BBC Homepage World Service Education
BBC Homepagelow graphics version | feedback | help
BBC News Online
 You are in: World: Asia-Pacific
Front Page 
Middle East 
South Asia 
From Our Own Correspondent 
Letter From America 
UK Politics 
Talking Point 
In Depth 

Wednesday, 1 November, 2000, 15:01 GMT
China wages war on Aids
China HIV graph
HIV rates in China are soaring
By Science correspondent Julian Siddle

China is drafting new laws to curb the spread of Aids, which it estimates will affect one million people within the next decade.

The new measures could include punishing HIV/Aids carriers who intentionally infect others, a report in the state media said on Friday.

Health officials are also locked in debate over whether to provide condoms and sex education to prostitutes and their clients.

Sex remains a largely taboo subject in China
According to the China Daily medical experts say that at least 500,000 people in the country are HIV positive and warn the number is expected to double within a decade.

However, the United Nations has estimated China will have 10 million cases by 2010 if the disease is left unchecked.

The China Daily says the Ministry of Health hopes to put the new HIV/Aids regulations into force soon, but it gives no timetable.

Measures under consideration include laws to punish those who intentionally infect others.

Legal doubts

But there is doubt over how the law can confirm whether or not an HIV/Aids patient has infected others intentionally.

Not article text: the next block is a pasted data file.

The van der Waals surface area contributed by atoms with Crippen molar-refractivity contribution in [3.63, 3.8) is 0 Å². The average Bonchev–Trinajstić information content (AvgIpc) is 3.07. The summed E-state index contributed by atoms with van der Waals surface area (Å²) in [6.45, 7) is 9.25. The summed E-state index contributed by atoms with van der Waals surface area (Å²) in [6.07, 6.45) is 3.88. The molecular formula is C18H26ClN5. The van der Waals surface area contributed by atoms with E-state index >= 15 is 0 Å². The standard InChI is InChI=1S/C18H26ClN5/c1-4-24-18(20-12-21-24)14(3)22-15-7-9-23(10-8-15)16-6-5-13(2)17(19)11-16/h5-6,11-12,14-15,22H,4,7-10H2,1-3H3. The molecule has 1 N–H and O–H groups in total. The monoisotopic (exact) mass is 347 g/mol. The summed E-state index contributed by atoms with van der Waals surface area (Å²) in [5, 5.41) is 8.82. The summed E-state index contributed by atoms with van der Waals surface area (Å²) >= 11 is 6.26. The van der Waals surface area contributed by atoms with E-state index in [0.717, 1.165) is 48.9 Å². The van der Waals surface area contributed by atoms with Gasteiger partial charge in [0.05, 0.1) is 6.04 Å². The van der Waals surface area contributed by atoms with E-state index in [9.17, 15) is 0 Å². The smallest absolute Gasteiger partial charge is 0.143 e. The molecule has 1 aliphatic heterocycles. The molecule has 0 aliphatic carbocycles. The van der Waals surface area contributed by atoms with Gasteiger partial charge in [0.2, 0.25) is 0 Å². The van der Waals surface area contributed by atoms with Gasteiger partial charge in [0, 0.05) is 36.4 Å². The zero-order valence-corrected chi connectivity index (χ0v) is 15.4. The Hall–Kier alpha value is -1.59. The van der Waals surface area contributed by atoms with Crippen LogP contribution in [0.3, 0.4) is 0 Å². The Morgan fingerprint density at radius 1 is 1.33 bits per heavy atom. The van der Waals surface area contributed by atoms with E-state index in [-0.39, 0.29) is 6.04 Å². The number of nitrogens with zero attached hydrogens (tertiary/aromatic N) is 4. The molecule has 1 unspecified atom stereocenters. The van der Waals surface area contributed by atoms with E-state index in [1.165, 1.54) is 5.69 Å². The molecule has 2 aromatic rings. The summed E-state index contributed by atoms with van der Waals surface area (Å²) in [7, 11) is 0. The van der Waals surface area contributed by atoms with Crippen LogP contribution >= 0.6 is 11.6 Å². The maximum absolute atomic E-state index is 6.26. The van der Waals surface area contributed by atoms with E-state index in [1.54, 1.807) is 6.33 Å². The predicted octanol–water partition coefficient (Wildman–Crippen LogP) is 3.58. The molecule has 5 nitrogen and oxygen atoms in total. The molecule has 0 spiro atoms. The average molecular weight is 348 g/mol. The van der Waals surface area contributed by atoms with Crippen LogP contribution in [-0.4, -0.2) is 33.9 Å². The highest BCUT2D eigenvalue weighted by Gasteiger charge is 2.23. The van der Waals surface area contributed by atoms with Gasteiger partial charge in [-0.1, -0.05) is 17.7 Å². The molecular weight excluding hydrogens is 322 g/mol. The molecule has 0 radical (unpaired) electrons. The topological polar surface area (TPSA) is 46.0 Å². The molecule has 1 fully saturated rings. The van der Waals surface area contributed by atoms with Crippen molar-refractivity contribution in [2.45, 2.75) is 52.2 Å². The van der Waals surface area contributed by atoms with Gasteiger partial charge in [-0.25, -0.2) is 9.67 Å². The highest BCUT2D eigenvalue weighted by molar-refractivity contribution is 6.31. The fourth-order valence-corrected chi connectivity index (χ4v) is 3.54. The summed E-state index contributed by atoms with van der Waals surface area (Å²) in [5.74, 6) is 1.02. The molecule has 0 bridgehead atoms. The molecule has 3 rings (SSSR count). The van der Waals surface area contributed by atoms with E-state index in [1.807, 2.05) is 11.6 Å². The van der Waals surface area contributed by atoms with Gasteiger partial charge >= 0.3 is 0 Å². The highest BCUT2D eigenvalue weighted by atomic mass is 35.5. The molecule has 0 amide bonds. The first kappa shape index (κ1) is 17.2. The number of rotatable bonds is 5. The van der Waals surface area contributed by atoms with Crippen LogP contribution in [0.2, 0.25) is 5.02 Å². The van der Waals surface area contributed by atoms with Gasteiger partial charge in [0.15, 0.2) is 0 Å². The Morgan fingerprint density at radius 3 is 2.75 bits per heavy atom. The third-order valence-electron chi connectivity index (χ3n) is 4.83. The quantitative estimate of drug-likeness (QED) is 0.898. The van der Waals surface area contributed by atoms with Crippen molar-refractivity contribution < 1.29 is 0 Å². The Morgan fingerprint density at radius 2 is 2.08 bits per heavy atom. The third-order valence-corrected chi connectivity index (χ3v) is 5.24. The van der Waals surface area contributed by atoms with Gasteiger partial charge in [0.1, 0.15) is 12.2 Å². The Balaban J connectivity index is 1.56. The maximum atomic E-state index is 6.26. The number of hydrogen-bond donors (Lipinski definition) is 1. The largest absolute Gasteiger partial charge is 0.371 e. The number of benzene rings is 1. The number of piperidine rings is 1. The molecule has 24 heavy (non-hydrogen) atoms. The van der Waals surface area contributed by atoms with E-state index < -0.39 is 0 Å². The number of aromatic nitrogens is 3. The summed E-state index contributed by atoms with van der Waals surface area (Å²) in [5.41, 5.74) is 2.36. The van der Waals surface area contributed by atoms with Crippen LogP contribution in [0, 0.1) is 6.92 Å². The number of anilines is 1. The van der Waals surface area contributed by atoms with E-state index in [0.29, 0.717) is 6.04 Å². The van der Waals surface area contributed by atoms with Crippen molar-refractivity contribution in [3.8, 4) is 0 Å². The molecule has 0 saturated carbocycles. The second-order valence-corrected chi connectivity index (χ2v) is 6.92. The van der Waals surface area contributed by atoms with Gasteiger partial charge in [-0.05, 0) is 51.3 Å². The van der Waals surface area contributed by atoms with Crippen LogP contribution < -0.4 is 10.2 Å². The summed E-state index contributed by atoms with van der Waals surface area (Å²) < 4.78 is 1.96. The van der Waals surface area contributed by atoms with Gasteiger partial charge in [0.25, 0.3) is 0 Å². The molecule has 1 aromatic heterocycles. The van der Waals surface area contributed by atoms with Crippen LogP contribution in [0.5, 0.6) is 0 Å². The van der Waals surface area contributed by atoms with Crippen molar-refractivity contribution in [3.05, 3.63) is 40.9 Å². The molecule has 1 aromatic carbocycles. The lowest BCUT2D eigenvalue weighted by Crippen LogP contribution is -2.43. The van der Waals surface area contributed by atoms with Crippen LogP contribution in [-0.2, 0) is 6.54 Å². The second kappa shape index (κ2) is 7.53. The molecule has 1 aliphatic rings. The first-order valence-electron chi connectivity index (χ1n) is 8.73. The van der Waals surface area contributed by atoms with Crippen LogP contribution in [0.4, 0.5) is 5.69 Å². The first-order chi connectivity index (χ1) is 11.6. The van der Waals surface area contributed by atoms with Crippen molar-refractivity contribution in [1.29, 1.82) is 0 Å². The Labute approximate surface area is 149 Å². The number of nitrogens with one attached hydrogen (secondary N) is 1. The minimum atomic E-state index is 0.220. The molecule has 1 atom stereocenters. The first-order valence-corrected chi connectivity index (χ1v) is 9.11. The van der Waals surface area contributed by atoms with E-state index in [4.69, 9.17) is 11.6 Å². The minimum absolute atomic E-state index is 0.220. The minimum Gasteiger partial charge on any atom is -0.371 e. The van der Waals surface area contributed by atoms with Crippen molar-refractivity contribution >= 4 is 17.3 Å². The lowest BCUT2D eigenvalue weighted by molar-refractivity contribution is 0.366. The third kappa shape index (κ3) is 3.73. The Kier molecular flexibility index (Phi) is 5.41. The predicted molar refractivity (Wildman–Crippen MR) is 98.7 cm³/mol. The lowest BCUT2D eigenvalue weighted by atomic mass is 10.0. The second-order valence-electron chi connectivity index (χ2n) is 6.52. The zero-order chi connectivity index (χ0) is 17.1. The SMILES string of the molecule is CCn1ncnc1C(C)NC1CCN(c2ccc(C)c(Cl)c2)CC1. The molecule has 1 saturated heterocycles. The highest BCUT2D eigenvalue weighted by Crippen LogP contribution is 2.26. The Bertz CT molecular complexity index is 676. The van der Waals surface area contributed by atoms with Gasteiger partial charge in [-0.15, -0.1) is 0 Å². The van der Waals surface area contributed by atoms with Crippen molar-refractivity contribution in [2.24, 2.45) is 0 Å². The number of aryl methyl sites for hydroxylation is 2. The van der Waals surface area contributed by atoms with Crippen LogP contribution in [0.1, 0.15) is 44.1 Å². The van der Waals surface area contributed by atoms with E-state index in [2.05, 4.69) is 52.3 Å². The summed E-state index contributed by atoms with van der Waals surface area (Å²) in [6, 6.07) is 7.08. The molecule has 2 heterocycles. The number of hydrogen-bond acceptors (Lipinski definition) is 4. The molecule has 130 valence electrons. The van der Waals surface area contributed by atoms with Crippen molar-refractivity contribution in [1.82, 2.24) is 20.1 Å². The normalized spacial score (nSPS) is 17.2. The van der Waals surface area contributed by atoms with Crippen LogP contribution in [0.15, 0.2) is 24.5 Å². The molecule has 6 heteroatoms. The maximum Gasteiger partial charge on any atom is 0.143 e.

Bar sign
Up to 10m women are thought to work in China's sex industry
Chen Baozhen, director of the infectious disease prevention office, says this would be tricky as most carriers do not know they are infected when they engage in unsafe sex, shared needles, or gave blood.

Under Chinese laws anyone infected with a sexually transmitted disease - who still engages in illicit sexual activity such as prostitution - can be jailed for up to five years.

However, the law does not count people infected with HIV/Aids as carriers of sexually transmitted diseases.

Many people are not ready to accept the distribution of condoms in hotels and universities.

Sex remains a largely taboo subject in China where the majority of the population continues to ignore the risks of HIV/Aids infection.

At the end of last year, the Chinese authorities banned an advertising campaign for condoms because it went against "all our customs and ethics".

China ranks fourth among Asian countries in its number of HIV-positive people, following India, Thailand and Burma.

The registered number of AIDS cases on the Chinese mainland has surpassed 20,000 by the end of September.

Search BBC News Online

Advanced search options
Launch console
See also:

14 Jul 00 | Asia-Pacific
Aids spreads in China
05 Apr 00 | Asia-Pacific
China Aids warning
02 Dec 99 | Health
China bans condom advert
01 Dec 99 | World
UN highlights Aids orphans
23 Nov 99 | Health
HIV hits 50 million
Internet links:

The BBC is not responsible for the content of external internet sites

Links to more Asia-Pacific stories are at the foot of the page.

E-mail this story to a friend

Links to more Asia-Pacific stories